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Squaw Valley and Alpine Meadows Merge

Squaw Valley and Alpine Meadows Merge

Making good on decade-long rumors, two of California's biggest resorts combine. Tahoe skiers will be able to access both on one pass.
By Heather Hansman
posted: 09/27/2011

Every time I ski Squaw, I bump into the same people on the KT Express chair. I never have to wait long to find diehard ski buddies who begin, spend and end each winter day lapping this one lift and its expert terrain. But a good day at Squaw for CEO emeritus Nancy Wendt Cushing—who just passed the reins of this brawny and historic mountain to someone outside the Cushing clan—involves covering a lot more ground on skis. It’s an easy thing to do: While this California classic may be best known for its signature steeps, Squaw’s six summits offer abundant options for literally all levels of skiers.

“Follow the sun,” Cushing advises with a knowing smile. She likes to start by zooming up the Funitel (a key component in a lift network capable of moving more bodies uphill per hour than any other ski area in the U.S.), then warming up on the easy, open meadow at the summit. From there she heads to the broad, rolling boulevards of forested Shirley Lake—a sunny day favorite with intermediates and families.

Back at the top, breeze down the sinuous folds of Silverado, a favorite hidden stash for Squaw skiers in the know. Each run gets more challenging. Next, angle down Headwall’s steeps then swing through the bumps of Sun Bowl. Nancy does it all wearing a ball cap, sunglasses and a happy look. With Squaw’s new efforts to improve the on- and off-hill customer experience, you and your family will have the same happy grin—even if you don’t meet your buddies at the KT chair. —S.R.

What’s New: Finally: Olympic House gets a renovation; new family features include a kids’ fun zone and trail map, and upgrades at the Children’s Center; new lighting will keep the terrain park open at night.

Mandatory Run: Easy way down: The Saddle.

Don’t Miss: High Camp, and its grab bag of non-ski diversions with lake views.

After years of conflicting “will they? Won’t they?” rumors, Squaw Valley and Alpine Meadows, two of California’s biggest resorts, announced this morning that they are merging.

It’s always been a dream; it’s age-old,” says Squaw’s Amelia Richmond. “But it's only really been in the works since last winter.”

KSL Capital Partners, which owns Squaw, will operate the two resorts under the name of Squaw Valley Ski Holdings LLC. According to a Squaw Valley press release, “As part of the transaction, an investment affiliate of JMA Ventures (JMA), will convert its ownership of Alpine Meadows into partial ownership of the combined company. KSL Capital Partners, LLC (KSL), the owner of Squaw Valley, will be the majority owner of the combined company.” JMA, which also owns Homewood, will still be affiliated. This comes less than a year after KSL bought Squaw in November of 2010.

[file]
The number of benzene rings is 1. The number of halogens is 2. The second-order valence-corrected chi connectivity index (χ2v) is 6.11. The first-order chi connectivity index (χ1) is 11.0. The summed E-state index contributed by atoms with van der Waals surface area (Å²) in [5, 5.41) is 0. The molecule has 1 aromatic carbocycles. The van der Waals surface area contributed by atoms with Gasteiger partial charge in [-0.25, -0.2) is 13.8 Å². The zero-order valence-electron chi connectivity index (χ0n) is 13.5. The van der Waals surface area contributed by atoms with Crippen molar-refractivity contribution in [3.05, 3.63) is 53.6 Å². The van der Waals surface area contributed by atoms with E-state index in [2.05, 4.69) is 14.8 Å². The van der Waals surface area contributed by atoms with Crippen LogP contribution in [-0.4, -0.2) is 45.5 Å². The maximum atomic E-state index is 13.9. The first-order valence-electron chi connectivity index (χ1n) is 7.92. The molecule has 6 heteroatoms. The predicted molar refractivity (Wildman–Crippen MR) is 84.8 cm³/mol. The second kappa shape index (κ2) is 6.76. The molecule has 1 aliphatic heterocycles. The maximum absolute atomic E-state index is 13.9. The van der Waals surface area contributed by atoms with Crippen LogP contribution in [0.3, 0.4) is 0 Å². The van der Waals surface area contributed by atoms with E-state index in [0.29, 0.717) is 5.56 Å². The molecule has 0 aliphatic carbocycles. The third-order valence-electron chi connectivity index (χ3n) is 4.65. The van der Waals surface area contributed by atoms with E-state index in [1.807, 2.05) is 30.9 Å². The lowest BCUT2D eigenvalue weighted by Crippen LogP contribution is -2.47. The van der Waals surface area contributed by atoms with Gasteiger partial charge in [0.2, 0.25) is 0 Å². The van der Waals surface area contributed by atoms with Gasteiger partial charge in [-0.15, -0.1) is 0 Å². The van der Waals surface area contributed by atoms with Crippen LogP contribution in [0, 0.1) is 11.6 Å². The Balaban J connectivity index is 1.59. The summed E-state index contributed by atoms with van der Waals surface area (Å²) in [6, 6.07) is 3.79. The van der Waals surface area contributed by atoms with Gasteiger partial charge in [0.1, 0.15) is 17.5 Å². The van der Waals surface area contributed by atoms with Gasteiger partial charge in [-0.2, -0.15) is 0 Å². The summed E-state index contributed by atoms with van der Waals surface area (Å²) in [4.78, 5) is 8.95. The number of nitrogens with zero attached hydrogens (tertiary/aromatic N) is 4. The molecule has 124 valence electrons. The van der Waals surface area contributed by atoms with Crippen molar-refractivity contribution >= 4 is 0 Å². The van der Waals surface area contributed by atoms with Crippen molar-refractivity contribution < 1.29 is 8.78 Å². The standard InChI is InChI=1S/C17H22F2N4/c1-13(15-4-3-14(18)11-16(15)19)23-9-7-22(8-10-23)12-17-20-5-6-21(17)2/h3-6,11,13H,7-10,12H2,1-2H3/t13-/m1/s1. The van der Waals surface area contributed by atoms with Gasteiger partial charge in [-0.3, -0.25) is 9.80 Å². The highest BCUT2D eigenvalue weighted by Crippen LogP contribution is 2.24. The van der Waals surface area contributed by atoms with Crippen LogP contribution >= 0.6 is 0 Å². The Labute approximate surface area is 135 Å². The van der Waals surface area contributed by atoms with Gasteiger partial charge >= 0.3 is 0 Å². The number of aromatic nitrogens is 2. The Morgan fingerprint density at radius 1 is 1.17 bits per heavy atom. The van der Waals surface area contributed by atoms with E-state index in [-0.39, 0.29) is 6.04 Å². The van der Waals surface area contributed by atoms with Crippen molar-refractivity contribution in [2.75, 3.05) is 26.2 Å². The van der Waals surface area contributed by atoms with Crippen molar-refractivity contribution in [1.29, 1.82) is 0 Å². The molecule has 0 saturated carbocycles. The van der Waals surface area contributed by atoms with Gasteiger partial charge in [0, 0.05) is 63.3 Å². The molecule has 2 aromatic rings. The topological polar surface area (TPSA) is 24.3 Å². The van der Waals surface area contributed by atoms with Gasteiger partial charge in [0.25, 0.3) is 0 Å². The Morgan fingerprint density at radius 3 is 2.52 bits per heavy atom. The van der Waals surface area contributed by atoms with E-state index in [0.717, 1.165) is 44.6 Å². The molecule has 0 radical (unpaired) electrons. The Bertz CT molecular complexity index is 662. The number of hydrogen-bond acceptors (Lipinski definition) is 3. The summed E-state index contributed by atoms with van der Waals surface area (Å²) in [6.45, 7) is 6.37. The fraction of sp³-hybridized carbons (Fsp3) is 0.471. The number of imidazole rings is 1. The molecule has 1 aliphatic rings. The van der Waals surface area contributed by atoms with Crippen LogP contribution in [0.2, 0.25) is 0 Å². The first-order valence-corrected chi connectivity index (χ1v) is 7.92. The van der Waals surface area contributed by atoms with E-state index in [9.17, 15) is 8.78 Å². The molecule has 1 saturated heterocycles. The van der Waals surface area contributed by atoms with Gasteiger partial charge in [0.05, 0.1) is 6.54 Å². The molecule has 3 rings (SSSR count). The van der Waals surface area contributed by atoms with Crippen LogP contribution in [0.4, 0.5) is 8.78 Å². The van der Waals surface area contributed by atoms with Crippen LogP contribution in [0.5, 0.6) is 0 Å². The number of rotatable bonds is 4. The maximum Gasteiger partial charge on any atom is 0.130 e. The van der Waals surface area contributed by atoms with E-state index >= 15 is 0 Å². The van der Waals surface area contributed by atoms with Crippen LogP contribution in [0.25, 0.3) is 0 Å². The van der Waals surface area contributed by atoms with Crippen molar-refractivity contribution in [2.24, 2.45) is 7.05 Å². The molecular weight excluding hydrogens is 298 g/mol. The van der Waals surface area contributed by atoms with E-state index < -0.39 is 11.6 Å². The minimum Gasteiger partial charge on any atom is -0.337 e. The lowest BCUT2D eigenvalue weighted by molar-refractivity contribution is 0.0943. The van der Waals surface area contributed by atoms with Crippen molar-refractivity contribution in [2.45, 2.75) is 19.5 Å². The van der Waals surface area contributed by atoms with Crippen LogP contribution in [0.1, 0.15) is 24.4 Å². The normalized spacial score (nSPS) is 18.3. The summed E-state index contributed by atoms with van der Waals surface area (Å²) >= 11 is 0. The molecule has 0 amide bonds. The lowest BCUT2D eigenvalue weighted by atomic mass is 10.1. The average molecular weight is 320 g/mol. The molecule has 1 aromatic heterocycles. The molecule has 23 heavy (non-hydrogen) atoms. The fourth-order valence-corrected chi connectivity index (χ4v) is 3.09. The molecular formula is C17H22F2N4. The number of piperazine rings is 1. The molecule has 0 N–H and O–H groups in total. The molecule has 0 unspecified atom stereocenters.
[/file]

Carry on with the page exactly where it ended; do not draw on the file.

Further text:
Richmond says the deal won’t close until November, and that operationally nothing will change until then, but that everything should be in place before the resorts open and that Squaw and Alpine skiers will definitely have access to both resorts. “The pass is a done deal," she says.

All tickets and passes will work at both Squaw and Alpine. Anyone who has already bought passes to either resort will have access to both mountains. New pass products, including the $439 Tahoe Super Pass, will also be available.

When asked if the merger was a play to compete with Vail Resorts, which now owns two Tahoe area resorts, Andy Wirth, president and CEO of Squaw Valley told the local newspaper it wasn’t and that it was “simply about the implementation of a vision, a vision of something greater, and pursuing a tremendous opportunity on behalf of our guests.”

Skiers will still access the two areas separately although the resort will run shuttle services between them. The terrain between the two areas is held by a third party, and Richmond says they’re not ready to discuss the logistics of interconnecting the resorts and what that would entail, just yet. “At this time we’re trying to make sure things are streamlined,” she says. “Those talks are just a little bit down the road."

Get full details here.

reviews of Squaw Valley and Alpine Meadows Merge
Now all they have to do is buy out Troy Caldwell - the man in the middle, who owns White Wolf Valley - connect the two and they would have the largest resort in the Americas!
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